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Gut microbiome influences efficacy of PD-1–based immunotherapy against epithelial tumors

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Science  05 Jan 2018:
Vol. 359, Issue 6371, pp. 91-97
DOI: 10.1126/science.aan3706
  • Fig. 1 Antibiotics compromise the efficacy of PD-1 blockade in mouse tumor models and cancer patients.

    (A) Tumor growth kinetics of RET melanoma (left) and MCA-205 sarcoma in mice (right) treated with four injections of PD-1 (clone RMP1-14) mAb (αPD-1) or isotype control mAb (Iso Ctrl) in the presence or absence of broad-spectrum antibiotics (ATB). Data are means ± SEM of tumor sizes for 10 to 12 mice per group. (B) Survival curves of RET-bearing mice (left) and MCA-205–bearing mice (right) treated with PD-1 mAb combined with CTLA-4 mAbs. Each line represents one survival curve for each group of five mice from two or three independent experiments. *P < 0.05, **P < 0.01, ***P < 0.001 [analysis of variance (ANOVA) and log-rank (Mantel-Cox) analysis]; ns, not significant. (C to E) Kaplan-Meier estimates for progression-free survival (PFS) or overall survival (OS) of cancer patients. (C) All cancer patients (n = 249); (D) patients with advanced non–small cell lung cancer (NSCLC, n = 140, fig. S1A; fig. S1D for the validation cohort); (E) renal cell carcinoma (RCC, n = 67, fig. S1B). [See fig. S1C and tables S1 to S6 for data on patients with urothelial carcinoma (n = 42) treated with PD-1/PD-L1 mAb who did or did not receive ATB.] The points represent data censored at the last time the patient was known to be alive and without progression. P values are shown [log-rank (Mantel-Cox) analysis].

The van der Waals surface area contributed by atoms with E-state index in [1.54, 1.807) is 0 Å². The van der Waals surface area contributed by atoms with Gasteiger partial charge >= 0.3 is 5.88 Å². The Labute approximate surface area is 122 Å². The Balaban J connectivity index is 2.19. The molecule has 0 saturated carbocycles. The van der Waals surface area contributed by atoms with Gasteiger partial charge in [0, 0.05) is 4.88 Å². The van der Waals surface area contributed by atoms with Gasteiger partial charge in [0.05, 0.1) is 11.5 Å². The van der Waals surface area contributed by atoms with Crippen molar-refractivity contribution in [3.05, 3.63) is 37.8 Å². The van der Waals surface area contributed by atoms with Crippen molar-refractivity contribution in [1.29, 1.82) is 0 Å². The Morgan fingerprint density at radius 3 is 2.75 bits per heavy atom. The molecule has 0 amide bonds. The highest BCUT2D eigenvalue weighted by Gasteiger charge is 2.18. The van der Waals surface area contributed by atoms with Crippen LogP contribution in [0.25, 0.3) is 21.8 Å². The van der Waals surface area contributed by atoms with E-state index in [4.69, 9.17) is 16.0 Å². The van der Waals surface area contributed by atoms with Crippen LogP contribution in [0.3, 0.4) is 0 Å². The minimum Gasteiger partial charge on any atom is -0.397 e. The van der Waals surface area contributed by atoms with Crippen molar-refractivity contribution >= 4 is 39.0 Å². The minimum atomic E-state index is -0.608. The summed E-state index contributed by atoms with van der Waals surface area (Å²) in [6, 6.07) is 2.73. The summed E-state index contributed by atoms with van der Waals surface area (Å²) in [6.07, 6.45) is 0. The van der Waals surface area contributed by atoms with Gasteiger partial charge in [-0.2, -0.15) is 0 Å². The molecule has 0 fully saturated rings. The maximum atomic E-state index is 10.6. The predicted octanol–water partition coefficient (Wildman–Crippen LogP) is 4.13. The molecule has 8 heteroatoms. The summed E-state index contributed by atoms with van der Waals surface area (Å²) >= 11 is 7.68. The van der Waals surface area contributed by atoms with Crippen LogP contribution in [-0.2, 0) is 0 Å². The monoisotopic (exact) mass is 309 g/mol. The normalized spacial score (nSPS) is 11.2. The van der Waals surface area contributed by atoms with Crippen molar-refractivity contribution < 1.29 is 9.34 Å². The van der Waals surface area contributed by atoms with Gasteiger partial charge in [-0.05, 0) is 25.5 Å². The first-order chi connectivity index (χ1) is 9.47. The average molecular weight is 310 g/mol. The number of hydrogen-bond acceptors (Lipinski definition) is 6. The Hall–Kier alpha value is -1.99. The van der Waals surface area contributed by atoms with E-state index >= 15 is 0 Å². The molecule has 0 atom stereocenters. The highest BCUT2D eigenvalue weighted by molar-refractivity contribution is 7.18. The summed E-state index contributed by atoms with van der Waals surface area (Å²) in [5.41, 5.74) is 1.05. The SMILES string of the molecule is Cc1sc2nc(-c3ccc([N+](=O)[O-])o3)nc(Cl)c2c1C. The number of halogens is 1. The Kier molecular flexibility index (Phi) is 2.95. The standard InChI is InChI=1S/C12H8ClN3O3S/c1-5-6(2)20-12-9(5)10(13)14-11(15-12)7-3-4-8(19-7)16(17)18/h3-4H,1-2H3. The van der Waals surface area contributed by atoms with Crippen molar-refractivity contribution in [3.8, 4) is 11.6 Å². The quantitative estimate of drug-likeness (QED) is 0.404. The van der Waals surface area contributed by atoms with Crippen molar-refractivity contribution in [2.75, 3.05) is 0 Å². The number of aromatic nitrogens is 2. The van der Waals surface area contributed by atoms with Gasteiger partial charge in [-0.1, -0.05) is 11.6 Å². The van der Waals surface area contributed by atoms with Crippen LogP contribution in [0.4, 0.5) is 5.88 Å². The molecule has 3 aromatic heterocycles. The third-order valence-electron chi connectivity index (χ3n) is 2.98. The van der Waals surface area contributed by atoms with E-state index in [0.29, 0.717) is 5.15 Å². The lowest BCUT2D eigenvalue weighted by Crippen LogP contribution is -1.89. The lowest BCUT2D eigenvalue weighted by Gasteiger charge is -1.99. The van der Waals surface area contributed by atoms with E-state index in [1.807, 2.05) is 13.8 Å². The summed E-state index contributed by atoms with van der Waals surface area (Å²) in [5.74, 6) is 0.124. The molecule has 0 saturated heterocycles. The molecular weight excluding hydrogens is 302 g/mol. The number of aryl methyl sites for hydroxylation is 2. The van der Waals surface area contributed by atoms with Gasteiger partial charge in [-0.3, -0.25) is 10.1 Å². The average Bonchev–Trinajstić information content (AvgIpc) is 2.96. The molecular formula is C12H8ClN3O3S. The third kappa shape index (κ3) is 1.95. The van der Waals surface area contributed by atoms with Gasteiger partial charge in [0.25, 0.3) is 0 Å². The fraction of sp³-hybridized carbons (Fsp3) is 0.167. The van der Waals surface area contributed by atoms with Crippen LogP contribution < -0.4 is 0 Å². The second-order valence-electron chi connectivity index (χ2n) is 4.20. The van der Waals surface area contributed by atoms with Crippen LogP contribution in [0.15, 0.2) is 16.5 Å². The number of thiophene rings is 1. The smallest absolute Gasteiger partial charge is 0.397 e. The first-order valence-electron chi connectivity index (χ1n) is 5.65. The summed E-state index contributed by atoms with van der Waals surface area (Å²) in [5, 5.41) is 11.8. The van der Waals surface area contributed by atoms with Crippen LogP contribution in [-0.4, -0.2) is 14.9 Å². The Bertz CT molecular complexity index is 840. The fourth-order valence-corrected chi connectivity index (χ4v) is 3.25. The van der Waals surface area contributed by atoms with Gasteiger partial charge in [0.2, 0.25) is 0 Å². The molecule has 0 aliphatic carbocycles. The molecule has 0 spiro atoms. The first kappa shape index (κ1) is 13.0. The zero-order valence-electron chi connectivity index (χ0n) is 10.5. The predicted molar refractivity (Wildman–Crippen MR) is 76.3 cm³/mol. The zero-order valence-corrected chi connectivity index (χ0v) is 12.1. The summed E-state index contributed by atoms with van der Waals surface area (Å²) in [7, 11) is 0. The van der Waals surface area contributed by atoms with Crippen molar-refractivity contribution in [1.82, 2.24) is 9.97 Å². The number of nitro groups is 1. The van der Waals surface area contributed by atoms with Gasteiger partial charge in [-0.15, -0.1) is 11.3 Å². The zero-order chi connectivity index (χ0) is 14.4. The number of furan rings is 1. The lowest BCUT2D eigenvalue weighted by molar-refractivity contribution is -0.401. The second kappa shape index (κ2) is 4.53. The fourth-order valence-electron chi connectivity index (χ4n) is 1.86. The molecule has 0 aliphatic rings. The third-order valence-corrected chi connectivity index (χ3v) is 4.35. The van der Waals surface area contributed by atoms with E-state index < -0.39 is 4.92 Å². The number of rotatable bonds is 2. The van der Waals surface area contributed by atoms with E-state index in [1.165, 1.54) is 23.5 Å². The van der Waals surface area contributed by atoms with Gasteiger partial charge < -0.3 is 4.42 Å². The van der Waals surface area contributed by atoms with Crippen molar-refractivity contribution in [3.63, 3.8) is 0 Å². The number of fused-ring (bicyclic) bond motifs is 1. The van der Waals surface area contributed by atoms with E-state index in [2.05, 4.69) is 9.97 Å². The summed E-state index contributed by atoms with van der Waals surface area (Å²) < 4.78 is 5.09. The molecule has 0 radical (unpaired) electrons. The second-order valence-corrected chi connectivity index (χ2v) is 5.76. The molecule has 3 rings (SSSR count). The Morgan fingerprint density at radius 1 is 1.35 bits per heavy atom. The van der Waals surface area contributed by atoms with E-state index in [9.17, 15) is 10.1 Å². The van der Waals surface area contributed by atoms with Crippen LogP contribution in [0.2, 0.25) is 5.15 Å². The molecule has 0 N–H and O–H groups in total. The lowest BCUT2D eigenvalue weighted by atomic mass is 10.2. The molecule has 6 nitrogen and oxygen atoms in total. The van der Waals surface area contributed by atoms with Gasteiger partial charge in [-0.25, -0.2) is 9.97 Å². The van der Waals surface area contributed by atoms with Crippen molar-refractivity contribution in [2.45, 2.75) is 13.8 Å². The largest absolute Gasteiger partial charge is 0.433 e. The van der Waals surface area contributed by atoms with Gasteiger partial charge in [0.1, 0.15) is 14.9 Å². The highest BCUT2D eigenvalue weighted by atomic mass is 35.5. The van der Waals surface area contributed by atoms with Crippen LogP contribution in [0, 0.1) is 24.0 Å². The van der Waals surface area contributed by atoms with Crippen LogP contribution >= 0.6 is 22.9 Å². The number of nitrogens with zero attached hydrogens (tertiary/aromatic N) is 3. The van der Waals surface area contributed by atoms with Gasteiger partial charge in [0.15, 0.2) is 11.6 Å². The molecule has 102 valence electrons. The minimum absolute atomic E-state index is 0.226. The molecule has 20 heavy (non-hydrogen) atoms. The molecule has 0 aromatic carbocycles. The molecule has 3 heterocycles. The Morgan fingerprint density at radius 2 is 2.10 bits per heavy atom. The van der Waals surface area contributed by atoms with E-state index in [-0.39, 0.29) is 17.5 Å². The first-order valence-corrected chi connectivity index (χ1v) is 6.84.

• Fig. 2 Metagenomic analysis of fecal samples predicts response at 3 months of PD-1 mAb treatment in cancer patients.

    (A) Shotgun sequencing of fecal samples at diagnosis with representation of gene and MGS counts for all cancer patients according to clinical outcome (PFS at 6 months). Data are means ± SEM of counts for patients experiencing PFS shorter or longer than 6 months. Gene or MGS richness did not predict PFS at 3 months. (B and C) Shotgun sequencing of fecal samples at diagnosis with representation of the relative abundance of each MGS in responders (R) (partial response or stable disease) over nonresponders (NR) (progression or death) defined using the best clinical response according to RECIST1.1 criteria (B) or PFS at 3 months (C) and the corresponding P value on the entire cohort of n = 100 (60 NSCLC and 40 RCC) patients (B) and excluding those who took ATB (C) (fig. S5B), n = 78 (42 R, 36 NR); see also fig. S5A for all patients. T0 samples were analyzed; when not available, T1 specimens were used, as there was no statistical difference between T0 and T1 (fig. S3A). (D) Frequency of patients with detectable A. muciniphila in their feces according to PR (partial response), SD (stable disease), or PD (progressive disease) clinical status, as assessed by metagenomics and analyzed by Cochran-Armitage test. (E and F) Circulating memory T cell immune responses directed against commensals detected during PD-1 blockade and evaluation of the time to progression. (E) Heat map of the P values for each cytokine and each commensal, segregating NSCLC+RCC patients’ PFS according to the median value of cytokine production of the whole cohort. Significant P values (<0.05, Student t test) are indicated with an asterisk for the relevant commensals. (F) Univariate analysis and Kaplan-Meier curves showing PFS for peripheral blood memory Th1 and Tc1 immune responses directed against A. muciniphila and E. hirae 13144, respectively. See fig. S9 for PFS curves for nonspecific T cell receptor–driven cytokine release. (G) Culturomics-based analyses of fecal samples in 16 R and 16 NR NSCLC patients (defined as the best clinical outcome) before therapy, each commensal colony having been identified by mass spectrometry. Colored bars show relative frequencies of each commensal in all fecal cultures in R over NR patients, with P values of the difference shown at the right.

  • Fig. 3 Fecal microbiota transplantation (FMT) of stool samples from NSCLC and RCC patients into mice dictates outcome after PD-1 blockade.